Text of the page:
• AA would have the same 30 WPIAL teams as listed above and add 11 schools from D10. These additions would be:  North East, Sharon, Fairview, Girard, Seneca, Mercyhurst Prep, Greenville, Northwestern, Sharpsville, Iroquois, and Wilmington.
    • Sharon, Sharpsville, and Wilmington could easily be placed in a conference with nearby WPIAL teams like Neshannock, Mohawk, Riverside, and Ellwood City.
  • Class A would also remain as schools with an enrollment smaller than 145. In addition to the 30 WPIAL schools listed above, 11 D10 schools would be added: Reynolds, Union City, Cambridge Springs, Lakeview, Mercer, Eisenhower, Maplewood, Saegertown, Cochranton, West Middlesex, and Farrell.
    • Mercer, West Middlesex, and Farrell could easily be placed in a conference with WPIAL teams such as Shenango, Union, and Laurel (amongst others).

It is interesting to note that from the “Evenly Distributed WPIAL Classes” listed above, the cutoff lines would only change for one classification (AAAA) if the WPIAL was merged with District 10 and District 8 (City League). That said, having 41 teams per classification may make it a bit unweildy, it certainly would make qualifying for a 16-team playoff quite prestigious. If this ever came to fruition, it may be worth considering five classifications evenly distributed with 32 or 33 teams each (perhaps even using a metric like ELO rankings to rank teams based on quality so that you don’t have schools playing up to try to avoid facing a team like Cathedral Prep.) As I said at the outset of this section, a “Western Pennsylvania Football League” may be a bit of a pipe dream and probably would be unlikely to occur, but the sentiment certainly exists in District 10 to move back to four classifications, and if the WPIAL led the way that could open the door for other districts to consider it in the future.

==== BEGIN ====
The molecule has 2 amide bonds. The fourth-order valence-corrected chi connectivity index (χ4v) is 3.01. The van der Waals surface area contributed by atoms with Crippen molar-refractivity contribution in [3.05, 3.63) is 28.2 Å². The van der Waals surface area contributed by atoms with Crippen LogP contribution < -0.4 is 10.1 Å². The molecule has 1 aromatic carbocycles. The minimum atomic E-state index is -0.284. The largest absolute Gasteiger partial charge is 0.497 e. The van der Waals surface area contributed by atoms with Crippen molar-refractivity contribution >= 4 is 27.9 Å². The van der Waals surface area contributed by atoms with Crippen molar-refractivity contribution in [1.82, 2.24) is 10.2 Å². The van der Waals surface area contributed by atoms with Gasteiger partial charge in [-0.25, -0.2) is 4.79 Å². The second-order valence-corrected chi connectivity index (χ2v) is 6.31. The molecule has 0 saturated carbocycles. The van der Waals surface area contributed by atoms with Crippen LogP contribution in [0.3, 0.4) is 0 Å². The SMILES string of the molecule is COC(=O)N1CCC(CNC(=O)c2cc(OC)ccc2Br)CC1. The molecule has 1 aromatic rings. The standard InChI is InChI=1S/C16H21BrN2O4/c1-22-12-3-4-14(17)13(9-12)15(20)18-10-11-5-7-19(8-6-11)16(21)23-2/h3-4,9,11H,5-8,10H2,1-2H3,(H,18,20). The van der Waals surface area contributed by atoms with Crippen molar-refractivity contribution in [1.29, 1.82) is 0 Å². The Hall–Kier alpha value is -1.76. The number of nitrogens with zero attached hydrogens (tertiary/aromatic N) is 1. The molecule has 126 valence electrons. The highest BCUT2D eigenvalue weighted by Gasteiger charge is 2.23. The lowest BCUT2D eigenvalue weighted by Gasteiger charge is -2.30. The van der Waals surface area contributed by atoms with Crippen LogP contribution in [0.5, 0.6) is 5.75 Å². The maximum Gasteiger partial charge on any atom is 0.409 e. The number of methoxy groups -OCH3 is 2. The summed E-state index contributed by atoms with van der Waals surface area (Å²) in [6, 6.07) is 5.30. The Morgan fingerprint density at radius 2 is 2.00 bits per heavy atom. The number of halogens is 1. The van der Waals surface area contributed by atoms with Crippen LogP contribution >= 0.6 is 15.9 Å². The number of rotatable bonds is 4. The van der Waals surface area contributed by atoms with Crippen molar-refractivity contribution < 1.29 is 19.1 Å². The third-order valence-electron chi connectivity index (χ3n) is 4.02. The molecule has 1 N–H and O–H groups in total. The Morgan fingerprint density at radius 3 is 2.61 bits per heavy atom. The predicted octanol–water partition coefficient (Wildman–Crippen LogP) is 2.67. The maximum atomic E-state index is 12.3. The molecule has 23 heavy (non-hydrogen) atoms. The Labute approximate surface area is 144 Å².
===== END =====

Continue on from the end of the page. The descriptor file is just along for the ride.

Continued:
In conclusion, Year 3 of the six-classification alignment has shown some more cracks in the armor, but the districts in the eastern part of the state that pushed for the change are still largely dominated by the same schools. The statewide debate has shifted to a “public school vs non-boundary school” discussion rather than focusing on the fact that six classifications has created increased travel and lowered the competitiveness of games across the board. WPIAL Executive Director Tim O’Malley has noted that an increasing number of schools within the WPIAL seem to favor a move back to four classes, and if a majority are in favor it is something the WPIAL will consider in the next alignment cycle (2020-2021). However, it is unclear whether the WPIAL would use state-wide enrollment figures, evenly-distributed classes, or some other metric (like an ELO ranking) to distribute teams into classifications. The WPIAL certainly has a preference for four championship games in order to continue to hold those games at Heinz Field, and having four classes is the best way to achieve that. It will be interesting to see if additional school districts bring up the question of leaving the WPIAL for football only as travel budgets continue to increase and their teams continue to be uncompetitive. Albert Gallatin has already thrown down the gauntlet and Uniontown brought up the question (but voted it down). More schools threatening to leave could force the WPIAL’s hand to return to four classes or re-examine their current structures of conference alignments and scheduling (which is an issue for another post).